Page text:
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The FM skills gap is real–and there are ways to bridge the deficit

by Eileen McMorrow

The responsibilities of facility managers have been growing and evolving rapidly. Based on the global study, the 2022 FM Training Outlook Survey, the Professional Facility Management Institute (ProFMI) explored the need for FM training and credentials from both the management and staff points of view.

When it comes to addressing the FM skills gap, ProFMI identified 24 cross-functional competencies and FM knowledge areas required of FMs today. Many of these skills can be developed over time with on-the-job experience, but as the need for job-ready FMs grows, time is a limiting factor. Benchmarking existing knowledge and filling the gaps with training is an efficient path to a skilled workforce.

Identifying required FM skills is the first step
  • 49% of employers have a formal definition of the FM knowledge and skills required for their FM team or department.
  • 55% of FM managers identified compliance and standards as a training priority for their staff.
  • 36% of FM staff identified project management as a top training priority for themselves.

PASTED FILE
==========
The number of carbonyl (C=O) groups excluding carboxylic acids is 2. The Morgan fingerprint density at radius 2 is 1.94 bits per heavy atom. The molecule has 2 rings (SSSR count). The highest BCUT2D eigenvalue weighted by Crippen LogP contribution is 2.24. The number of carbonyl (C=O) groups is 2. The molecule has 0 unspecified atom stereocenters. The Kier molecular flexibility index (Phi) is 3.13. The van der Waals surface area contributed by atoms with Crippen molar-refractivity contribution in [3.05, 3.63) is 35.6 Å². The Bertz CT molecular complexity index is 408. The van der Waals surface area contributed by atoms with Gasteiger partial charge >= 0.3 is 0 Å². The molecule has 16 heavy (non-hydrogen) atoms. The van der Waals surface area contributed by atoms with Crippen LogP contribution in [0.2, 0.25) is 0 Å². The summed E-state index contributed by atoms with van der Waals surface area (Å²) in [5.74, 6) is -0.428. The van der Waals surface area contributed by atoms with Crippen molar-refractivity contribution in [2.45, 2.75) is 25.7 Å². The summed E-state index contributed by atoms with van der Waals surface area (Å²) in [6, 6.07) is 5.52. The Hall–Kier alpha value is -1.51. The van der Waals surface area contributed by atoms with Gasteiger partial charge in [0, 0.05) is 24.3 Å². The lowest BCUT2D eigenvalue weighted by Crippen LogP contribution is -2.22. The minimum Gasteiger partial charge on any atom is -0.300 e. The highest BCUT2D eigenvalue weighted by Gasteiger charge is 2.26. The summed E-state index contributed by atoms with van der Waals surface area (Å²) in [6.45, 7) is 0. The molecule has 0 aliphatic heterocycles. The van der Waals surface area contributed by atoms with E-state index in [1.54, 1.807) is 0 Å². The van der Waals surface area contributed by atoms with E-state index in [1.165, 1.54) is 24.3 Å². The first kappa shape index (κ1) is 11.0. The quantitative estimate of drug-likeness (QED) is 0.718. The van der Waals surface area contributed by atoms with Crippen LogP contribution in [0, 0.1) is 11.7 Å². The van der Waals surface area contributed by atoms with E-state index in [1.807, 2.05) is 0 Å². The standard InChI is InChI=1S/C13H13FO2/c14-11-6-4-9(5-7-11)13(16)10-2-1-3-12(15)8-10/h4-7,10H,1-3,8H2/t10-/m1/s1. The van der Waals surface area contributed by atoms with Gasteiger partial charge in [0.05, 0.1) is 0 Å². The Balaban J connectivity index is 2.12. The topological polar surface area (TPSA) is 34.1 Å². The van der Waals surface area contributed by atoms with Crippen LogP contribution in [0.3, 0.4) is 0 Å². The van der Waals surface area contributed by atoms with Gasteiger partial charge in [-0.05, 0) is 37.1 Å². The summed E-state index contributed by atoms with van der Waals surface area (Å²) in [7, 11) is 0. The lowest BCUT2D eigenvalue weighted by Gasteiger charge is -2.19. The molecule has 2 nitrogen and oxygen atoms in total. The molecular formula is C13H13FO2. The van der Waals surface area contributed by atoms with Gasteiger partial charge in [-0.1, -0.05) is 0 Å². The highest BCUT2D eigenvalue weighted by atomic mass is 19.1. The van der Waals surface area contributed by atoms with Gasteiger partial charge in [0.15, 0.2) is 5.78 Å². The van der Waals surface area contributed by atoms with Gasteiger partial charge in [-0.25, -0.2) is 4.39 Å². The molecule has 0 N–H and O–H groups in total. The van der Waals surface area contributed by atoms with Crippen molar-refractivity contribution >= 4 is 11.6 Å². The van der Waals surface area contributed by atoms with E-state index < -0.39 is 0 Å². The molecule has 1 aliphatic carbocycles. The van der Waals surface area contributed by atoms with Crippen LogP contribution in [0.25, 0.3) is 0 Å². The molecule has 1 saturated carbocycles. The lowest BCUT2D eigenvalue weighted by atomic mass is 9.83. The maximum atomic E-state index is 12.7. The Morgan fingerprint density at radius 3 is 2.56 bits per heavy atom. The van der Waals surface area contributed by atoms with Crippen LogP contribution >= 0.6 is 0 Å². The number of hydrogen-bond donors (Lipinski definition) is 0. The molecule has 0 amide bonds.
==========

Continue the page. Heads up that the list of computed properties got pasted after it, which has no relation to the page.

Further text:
Training priorities vary for FM managers and staff

Managers were asked to identify areas where their teams could benefit from training and areas where they themselves
needed training. Staff were asked to identify their own training needs. Here are their ranked top priorities:

  • FM managers identify compliance and standards, strategic planning, project
    management, capital planning and environmental health and safety training as priorities for themselves.
  • FM managers say their team’s top training needs are compliance and standards,
    leadership skills, and emergency management, project management and strategic planning/communication.
  • FM staff say their top training needs are project management, emergency management,
    capital planning, utility management, and strategic planning.

The most efficient way to deliver training is to understand what knowledge and skill gaps exist. Facility managers who have a clear picture of their existing skill sets are more in tune with where FM training is needed. Self- and team-assessments are an ideal way to uncover strengths and set a benchmark for development. While nothing replaces experience, training gives FMs at all levels access to global best practices and a solid foundation for facing new situations.

The latest ProFMI survey was conducted in February and March of 2022 to identify FM workforce trends, determine the current need for FM training and credentials, and gauge how sentiments may have shifted over time. Respondents included readers of Building Operating Management (BOM), fnPrime, The McMorrow Reports, FMLink, the Association for Facilities Engineering (AFE) and the NPFMA.